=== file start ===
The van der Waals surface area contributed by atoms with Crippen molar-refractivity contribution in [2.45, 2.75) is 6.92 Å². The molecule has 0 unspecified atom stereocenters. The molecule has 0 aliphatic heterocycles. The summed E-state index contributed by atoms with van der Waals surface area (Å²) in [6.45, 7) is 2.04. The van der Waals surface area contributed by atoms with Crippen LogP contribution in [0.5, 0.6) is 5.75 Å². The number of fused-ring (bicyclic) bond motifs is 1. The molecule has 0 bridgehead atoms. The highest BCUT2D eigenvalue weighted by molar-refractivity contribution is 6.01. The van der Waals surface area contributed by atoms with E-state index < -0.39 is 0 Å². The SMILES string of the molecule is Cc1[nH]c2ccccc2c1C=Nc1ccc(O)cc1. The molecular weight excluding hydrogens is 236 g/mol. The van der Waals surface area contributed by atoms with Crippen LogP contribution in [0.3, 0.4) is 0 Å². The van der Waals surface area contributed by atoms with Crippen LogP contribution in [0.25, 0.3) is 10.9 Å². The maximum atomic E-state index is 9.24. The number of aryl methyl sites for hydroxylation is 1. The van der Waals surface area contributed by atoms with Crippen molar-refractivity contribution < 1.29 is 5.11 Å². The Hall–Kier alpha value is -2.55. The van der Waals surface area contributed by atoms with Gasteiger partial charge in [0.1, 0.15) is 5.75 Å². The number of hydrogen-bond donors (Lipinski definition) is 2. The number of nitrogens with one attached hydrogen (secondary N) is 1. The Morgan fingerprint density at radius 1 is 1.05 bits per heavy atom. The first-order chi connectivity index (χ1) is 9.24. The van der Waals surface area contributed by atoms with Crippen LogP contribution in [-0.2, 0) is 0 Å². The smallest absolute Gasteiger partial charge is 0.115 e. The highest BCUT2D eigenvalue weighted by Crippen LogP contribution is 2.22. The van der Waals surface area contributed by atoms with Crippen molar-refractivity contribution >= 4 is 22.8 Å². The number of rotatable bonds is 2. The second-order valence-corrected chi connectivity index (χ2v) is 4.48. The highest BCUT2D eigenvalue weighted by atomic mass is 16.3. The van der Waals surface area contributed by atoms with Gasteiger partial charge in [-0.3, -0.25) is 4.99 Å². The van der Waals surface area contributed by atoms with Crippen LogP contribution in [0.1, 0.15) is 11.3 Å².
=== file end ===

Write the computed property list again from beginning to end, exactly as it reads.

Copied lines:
The van der Waals surface area contributed by atoms with Crippen molar-refractivity contribution in [2.45, 2.75) is 6.92 Å². The molecule has 0 unspecified atom stereocenters. The molecule has 0 aliphatic heterocycles. The summed E-state index contributed by atoms with van der Waals surface area (Å²) in [6.45, 7) is 2.04. The van der Waals surface area contributed by atoms with Crippen LogP contribution in [0.5, 0.6) is 5.75 Å². The number of fused-ring (bicyclic) bond motifs is 1. The molecule has 0 bridgehead atoms. The highest BCUT2D eigenvalue weighted by molar-refractivity contribution is 6.01. The van der Waals surface area contributed by atoms with E-state index < -0.39 is 0 Å². The SMILES string of the molecule is Cc1[nH]c2ccccc2c1C=Nc1ccc(O)cc1. The molecular weight excluding hydrogens is 236 g/mol. The van der Waals surface area contributed by atoms with Crippen LogP contribution in [0.3, 0.4) is 0 Å². The van der Waals surface area contributed by atoms with Crippen LogP contribution in [0.25, 0.3) is 10.9 Å². The maximum atomic E-state index is 9.24. The number of aryl methyl sites for hydroxylation is 1. The van der Waals surface area contributed by atoms with Crippen molar-refractivity contribution < 1.29 is 5.11 Å². The Hall–Kier alpha value is -2.55. The van der Waals surface area contributed by atoms with Gasteiger partial charge in [0.1, 0.15) is 5.75 Å². The number of hydrogen-bond donors (Lipinski definition) is 2. The number of nitrogens with one attached hydrogen (secondary N) is 1. The Morgan fingerprint density at radius 1 is 1.05 bits per heavy atom. The first-order chi connectivity index (χ1) is 9.24. The van der Waals surface area contributed by atoms with Crippen LogP contribution in [-0.2, 0) is 0 Å². The smallest absolute Gasteiger partial charge is 0.115 e. The highest BCUT2D eigenvalue weighted by Crippen LogP contribution is 2.22. The van der Waals surface area contributed by atoms with Crippen molar-refractivity contribution >= 4 is 22.8 Å². The number of rotatable bonds is 2. The second-order valence-corrected chi connectivity index (χ2v) is 4.48. The highest BCUT2D eigenvalue weighted by atomic mass is 16.3. The van der Waals surface area contributed by atoms with Gasteiger partial charge in [-0.3, -0.25) is 4.99 Å². The van der Waals surface area contributed by atoms with Crippen LogP contribution in [0.1, 0.15) is 11.3 Å².